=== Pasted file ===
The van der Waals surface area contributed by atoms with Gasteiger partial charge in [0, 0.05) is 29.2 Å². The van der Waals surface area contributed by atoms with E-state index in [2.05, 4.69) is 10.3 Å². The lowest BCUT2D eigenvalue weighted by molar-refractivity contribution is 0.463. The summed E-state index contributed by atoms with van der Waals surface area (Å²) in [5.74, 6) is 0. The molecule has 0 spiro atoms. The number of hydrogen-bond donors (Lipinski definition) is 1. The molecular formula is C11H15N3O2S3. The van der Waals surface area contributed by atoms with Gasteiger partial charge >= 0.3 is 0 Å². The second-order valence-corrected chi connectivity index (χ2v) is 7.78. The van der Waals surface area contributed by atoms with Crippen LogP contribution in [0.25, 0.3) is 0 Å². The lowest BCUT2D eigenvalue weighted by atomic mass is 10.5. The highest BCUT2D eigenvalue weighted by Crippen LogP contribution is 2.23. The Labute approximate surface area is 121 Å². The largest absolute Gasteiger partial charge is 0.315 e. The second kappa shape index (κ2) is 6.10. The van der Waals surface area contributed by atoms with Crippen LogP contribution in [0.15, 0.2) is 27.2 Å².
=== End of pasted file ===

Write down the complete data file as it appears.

The van der Waals surface area contributed by atoms with Gasteiger partial charge in [0, 0.05) is 29.2 Å². The van der Waals surface area contributed by atoms with E-state index in [2.05, 4.69) is 10.3 Å². The lowest BCUT2D eigenvalue weighted by molar-refractivity contribution is 0.463. The summed E-state index contributed by atoms with van der Waals surface area (Å²) in [5.74, 6) is 0. The molecule has 0 spiro atoms. The number of hydrogen-bond donors (Lipinski definition) is 1. The molecular formula is C11H15N3O2S3. The van der Waals surface area contributed by atoms with Gasteiger partial charge >= 0.3 is 0 Å². The second-order valence-corrected chi connectivity index (χ2v) is 7.78. The van der Waals surface area contributed by atoms with Crippen LogP contribution in [0.25, 0.3) is 0 Å². The lowest BCUT2D eigenvalue weighted by atomic mass is 10.5. The highest BCUT2D eigenvalue weighted by Crippen LogP contribution is 2.23. The Labute approximate surface area is 121 Å². The largest absolute Gasteiger partial charge is 0.315 e. The second kappa shape index (κ2) is 6.10. The van der Waals surface area contributed by atoms with Crippen LogP contribution in [0.15, 0.2) is 27.2 Å².